Jonathan Reynolds

By Jonathan Reynolds

Levelling the multichannel playing field?

There has been much debate over the relative cost disadvantage facing bricks and mortar retailers in the UK when compared with their pure play competitors. Attention has focused on the physical costs of space and the local tax regime. Distribution centre rental per square foot is compared to prime retail real estate and the differences are striking. These cost differences, it is claimed, allow online retailers to compete very effectively on price, with customers voting with their keyboards. Newly redundant staff at UK photographic retailer Jessops were clear who was to blame (photo).

Meanwhile, in the US, a bill has just made it through the Senate and is now facing debate in the House of Representatives. The Marketplace Fairness Act gives states the right to levy a sales tax upon online retailers active there, provided that the online business has a turnover of more than $1mn – and (and here’s the rub) provided that the state concerned simplifies its tax code.

Previously, such taxation had been deemed overcomplex to levy and administer. But an estimated $23bn in tax went unclaimed in 2012. These days, online retailer have demonstrated their competence in smart targeting and the Act concludes that this competence extends to being able to tax customers differentially. Interestingly, not just Walmart, but Amazon are in favour of the tax. Amazon already pays tax in several states since if has distribution centres or other facilities there. It’s (relatively) smaller online businesses that will face higher costs. However, the Act has to pass through the House of Representatives. The House is not only Republican-dominated, but is also set against any tax rises.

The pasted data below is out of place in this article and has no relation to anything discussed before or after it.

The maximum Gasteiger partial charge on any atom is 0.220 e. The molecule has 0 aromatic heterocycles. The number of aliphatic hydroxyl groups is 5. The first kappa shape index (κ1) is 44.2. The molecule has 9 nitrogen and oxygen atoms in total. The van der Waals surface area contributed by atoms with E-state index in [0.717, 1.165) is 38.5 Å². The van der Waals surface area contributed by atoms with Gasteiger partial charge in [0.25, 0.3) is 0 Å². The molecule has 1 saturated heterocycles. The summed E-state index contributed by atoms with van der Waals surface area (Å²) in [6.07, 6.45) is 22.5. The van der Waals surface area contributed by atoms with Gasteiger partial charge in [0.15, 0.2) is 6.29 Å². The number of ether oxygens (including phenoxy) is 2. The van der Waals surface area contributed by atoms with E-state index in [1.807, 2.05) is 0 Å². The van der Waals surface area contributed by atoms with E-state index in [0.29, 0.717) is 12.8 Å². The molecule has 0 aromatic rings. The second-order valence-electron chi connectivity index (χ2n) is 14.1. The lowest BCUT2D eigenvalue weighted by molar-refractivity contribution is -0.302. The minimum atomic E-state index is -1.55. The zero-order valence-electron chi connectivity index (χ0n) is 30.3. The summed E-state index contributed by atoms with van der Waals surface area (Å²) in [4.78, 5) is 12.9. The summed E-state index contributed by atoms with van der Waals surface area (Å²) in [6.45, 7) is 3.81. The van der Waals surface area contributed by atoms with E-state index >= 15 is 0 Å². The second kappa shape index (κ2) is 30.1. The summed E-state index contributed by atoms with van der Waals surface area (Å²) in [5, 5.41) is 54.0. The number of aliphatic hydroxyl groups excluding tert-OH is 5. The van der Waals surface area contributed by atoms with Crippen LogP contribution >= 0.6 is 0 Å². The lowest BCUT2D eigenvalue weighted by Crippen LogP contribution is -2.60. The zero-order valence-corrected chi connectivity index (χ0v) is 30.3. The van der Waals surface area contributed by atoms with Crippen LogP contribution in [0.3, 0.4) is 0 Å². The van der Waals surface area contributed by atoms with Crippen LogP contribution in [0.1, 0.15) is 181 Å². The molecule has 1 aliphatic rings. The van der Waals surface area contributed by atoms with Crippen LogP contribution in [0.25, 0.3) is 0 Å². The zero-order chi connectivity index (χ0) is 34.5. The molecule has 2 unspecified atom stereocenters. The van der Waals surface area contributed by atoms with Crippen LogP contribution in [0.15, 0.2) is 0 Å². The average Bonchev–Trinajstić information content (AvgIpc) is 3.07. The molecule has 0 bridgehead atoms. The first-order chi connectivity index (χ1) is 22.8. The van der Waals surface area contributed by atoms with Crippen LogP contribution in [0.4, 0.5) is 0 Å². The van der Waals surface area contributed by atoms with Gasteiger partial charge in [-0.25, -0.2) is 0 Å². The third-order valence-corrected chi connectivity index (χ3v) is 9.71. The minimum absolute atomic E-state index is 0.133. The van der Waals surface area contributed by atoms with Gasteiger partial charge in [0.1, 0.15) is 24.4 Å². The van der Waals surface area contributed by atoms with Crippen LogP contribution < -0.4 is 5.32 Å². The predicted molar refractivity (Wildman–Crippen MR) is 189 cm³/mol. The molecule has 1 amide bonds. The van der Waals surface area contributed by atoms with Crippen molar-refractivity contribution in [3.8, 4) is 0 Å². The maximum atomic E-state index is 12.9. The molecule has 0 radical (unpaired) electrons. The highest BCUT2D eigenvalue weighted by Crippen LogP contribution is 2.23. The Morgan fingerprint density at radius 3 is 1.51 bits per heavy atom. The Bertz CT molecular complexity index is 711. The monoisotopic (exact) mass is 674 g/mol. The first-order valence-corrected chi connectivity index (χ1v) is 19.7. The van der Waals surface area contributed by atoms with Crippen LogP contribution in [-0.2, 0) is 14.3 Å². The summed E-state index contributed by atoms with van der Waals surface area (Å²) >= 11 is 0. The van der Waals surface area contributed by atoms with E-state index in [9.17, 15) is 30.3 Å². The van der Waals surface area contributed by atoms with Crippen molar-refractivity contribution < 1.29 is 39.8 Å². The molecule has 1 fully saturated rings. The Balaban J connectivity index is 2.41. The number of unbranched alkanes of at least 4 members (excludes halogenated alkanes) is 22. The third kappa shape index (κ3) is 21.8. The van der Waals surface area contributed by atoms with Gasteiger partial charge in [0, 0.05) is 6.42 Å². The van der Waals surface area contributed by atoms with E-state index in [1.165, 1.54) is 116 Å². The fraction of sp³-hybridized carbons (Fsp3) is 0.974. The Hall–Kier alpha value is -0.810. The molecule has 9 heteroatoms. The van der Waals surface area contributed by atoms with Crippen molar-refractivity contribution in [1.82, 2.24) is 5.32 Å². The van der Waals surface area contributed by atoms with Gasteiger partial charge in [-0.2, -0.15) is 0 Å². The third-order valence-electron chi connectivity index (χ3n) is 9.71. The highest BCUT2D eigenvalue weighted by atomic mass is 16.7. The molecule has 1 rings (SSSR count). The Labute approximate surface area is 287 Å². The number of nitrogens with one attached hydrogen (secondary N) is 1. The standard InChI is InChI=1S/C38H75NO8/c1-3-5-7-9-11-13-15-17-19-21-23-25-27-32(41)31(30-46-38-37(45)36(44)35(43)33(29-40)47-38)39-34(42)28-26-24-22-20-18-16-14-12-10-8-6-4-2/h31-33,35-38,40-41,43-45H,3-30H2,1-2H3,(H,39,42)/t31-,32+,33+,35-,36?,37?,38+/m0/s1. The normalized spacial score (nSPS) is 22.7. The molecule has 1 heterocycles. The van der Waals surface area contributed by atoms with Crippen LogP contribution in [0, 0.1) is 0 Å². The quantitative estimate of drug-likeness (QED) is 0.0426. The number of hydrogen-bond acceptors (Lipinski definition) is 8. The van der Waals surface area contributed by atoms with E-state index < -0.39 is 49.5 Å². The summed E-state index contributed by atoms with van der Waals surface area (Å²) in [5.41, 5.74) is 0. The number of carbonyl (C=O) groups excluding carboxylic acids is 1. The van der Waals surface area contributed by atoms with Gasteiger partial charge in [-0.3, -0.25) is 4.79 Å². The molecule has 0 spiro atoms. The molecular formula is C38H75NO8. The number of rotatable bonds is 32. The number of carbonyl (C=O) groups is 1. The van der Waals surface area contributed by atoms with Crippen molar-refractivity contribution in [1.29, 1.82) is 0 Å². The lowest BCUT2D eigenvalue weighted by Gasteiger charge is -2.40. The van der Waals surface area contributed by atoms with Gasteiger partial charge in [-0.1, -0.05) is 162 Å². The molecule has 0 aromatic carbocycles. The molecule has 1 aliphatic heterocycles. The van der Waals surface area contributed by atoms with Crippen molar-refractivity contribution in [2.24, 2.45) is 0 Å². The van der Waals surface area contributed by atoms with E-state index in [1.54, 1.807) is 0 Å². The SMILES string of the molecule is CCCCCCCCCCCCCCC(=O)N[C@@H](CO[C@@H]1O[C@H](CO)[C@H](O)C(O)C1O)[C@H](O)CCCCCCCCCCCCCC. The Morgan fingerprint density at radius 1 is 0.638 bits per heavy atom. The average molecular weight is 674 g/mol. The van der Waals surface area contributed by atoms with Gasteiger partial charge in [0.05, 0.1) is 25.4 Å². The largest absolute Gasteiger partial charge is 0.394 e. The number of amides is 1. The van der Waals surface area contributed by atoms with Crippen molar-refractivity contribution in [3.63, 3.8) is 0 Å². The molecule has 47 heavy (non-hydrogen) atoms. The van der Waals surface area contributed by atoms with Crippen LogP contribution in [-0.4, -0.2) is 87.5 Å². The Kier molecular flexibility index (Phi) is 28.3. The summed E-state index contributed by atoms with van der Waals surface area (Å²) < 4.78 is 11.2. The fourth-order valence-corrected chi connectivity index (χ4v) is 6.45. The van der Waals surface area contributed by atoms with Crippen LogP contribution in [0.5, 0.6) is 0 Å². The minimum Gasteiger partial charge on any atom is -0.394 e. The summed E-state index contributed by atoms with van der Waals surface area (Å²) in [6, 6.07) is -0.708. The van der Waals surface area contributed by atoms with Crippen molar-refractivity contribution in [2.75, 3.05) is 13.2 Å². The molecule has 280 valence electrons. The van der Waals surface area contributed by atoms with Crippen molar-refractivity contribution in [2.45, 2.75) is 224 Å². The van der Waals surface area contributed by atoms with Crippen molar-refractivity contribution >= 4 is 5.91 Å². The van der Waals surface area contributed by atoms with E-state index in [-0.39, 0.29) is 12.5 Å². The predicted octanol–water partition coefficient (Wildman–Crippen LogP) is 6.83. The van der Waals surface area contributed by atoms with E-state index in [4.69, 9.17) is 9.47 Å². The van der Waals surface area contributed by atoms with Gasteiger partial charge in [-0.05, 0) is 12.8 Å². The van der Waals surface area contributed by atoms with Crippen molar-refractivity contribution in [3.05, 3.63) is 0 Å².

In this case, this is a levelling up of taxation to achieve fairness for all participants in the market. But what about legacy businesses who have the bad luck of suffering from the regulatory and fiscal inertia of the local rental or rates regime, like flies in amber, whilst slicker and more efficient business models trade successfully from cheaper and more efficiently designed premises? Is that just bad luck for the legacy providers? Or demonstrating the enduring survival of the most adaptable? Depending on your view, should the additional costs on legacy businesses be lifted, or should online retailers be expected to play (and pay) fair?

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